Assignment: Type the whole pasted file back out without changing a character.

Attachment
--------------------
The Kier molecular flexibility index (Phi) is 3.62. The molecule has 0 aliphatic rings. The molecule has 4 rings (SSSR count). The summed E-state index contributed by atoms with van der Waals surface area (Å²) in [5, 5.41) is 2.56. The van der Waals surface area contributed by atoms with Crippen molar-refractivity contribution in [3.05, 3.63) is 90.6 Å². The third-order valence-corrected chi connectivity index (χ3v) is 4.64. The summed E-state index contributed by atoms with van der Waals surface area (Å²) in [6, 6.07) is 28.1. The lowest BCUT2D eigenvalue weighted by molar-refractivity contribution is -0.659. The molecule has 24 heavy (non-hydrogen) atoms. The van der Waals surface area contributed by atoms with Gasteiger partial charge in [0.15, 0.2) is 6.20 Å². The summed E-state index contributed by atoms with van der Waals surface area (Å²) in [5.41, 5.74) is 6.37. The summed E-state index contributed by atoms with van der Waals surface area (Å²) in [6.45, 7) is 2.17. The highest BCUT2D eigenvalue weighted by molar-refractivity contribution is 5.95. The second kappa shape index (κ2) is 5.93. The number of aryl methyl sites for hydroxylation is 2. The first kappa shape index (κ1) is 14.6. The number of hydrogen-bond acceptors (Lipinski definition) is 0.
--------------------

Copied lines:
The Kier molecular flexibility index (Phi) is 3.62. The molecule has 0 aliphatic rings. The molecule has 4 rings (SSSR count). The summed E-state index contributed by atoms with van der Waals surface area (Å²) in [5, 5.41) is 2.56. The van der Waals surface area contributed by atoms with Crippen molar-refractivity contribution in [3.05, 3.63) is 90.6 Å². The third-order valence-corrected chi connectivity index (χ3v) is 4.64. The summed E-state index contributed by atoms with van der Waals surface area (Å²) in [6, 6.07) is 28.1. The lowest BCUT2D eigenvalue weighted by molar-refractivity contribution is -0.659. The molecule has 24 heavy (non-hydrogen) atoms. The van der Waals surface area contributed by atoms with Gasteiger partial charge in [0.15, 0.2) is 6.20 Å². The summed E-state index contributed by atoms with van der Waals surface area (Å²) in [5.41, 5.74) is 6.37. The summed E-state index contributed by atoms with van der Waals surface area (Å²) in [6.45, 7) is 2.17. The highest BCUT2D eigenvalue weighted by molar-refractivity contribution is 5.95. The second kappa shape index (κ2) is 5.93. The number of aryl methyl sites for hydroxylation is 2. The first kappa shape index (κ1) is 14.6. The number of hydrogen-bond acceptors (Lipinski definition) is 0.